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Egypt Tensions Run High After Violence

  • Edward Yeranian

Members of the Muslim Brotherhood and supporters of deposed Egyptian president Mohamed Morsi walk around makeshift barricades near Cairo's Rabaa el-Adawiya Square July 28, 2013.

Members of the Muslim Brotherhood and supporters of deposed Egyptian president Mohamed Morsi walk around makeshift barricades near Cairo's Rabaa el-Adawiya Square July 28, 2013.

Tensions are high in Cairo after shootings on Saturday near a Muslim Brotherhood demonstration ended with at least 74 people dead. Meanwhile, Egypt's Interior Minister Mohamed Ibrahim told a graduating class of police cadets that the army and police would “respond to the call of the people” and put a stop to violence plaguing the country.

Graduating police cadets cheered Ibrahim as he vowed to accept what he called “the people's mandate” and put an end to chaos and violence. He said the police are ready, willing and able to bring security and stability to the country, and will not allow any ill-willed people to disturb the peace.

Thousands of supporters of ousted president Mohamed Morsi stood their ground Sunday near Cairo University and in front of the Rabaa el-Adawiya mosque, despite the vow by the interior minister to put an end to the protest, “using all legal means.”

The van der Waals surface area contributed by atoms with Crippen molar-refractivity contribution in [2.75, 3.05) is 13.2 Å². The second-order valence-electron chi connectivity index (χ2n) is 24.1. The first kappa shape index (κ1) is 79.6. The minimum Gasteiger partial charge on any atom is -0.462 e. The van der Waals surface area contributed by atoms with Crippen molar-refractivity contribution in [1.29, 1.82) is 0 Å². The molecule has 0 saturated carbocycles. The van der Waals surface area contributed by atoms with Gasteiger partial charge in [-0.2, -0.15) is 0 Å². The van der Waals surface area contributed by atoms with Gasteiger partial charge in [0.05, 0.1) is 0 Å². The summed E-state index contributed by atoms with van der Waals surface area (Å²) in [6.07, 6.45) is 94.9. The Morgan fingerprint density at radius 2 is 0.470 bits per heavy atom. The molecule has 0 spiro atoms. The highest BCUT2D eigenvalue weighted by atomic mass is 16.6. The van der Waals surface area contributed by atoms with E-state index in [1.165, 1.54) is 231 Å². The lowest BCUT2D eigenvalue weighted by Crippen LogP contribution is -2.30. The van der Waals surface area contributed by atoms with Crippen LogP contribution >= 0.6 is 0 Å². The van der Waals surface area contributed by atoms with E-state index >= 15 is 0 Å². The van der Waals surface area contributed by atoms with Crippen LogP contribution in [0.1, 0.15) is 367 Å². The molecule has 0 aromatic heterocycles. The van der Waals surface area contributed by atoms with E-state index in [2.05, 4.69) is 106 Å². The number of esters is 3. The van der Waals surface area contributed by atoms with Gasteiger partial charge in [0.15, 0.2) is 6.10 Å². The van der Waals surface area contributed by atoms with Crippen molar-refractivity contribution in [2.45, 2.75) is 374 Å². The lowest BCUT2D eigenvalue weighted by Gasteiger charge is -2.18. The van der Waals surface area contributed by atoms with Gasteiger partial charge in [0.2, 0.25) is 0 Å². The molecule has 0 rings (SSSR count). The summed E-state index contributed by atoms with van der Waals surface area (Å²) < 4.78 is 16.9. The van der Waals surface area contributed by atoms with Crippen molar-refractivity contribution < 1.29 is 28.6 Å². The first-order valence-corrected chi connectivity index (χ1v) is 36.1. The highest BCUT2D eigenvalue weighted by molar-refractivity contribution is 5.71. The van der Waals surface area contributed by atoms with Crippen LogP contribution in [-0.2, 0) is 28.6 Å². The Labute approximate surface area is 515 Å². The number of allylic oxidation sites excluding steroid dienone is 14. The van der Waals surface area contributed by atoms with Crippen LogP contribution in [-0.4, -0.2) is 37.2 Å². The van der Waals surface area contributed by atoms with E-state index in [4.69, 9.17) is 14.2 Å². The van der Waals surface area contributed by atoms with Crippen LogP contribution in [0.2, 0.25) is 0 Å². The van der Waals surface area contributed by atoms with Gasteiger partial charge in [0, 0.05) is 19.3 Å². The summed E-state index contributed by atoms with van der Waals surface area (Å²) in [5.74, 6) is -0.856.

Early Sunday, Muslim Brotherhood spokesman Abdel Rahman el Bar read a message from the group's Supreme Guide Mohamed Badie to Morsi supporters outside the mosque. He said what happened Saturday was an outrage to all that is sacred, and that it is beyond description. He called it a massacre and blamed secular politicians for giving their blessing to the bloodshed.

Egyptian officials say police only fired tear gas and that pro-Morsi marchers were responsible for the violence.

Meanwhile, an Egyptian court ordered the arrests of Badie, Brotherhood spokesman Mohamed al-Beltagy and radical cleric Safwat Hijazi for “inciting violence.” Hijazi was seen in a recent video vowing to “use all means to liberate Morsi," who has been held by the military since his ouster on July 3.

Egyptian state TV accused the Brotherhood of using buildings near their protest camp to stock weapons. Al Arabiya TV also broadcast a video purporting to show Brotherhood supporters firing on police before Saturday's bloodshed. Al-Jazeera TV showed video that it alleged showed police firing on protesters.

Images from Cairo Saturday:

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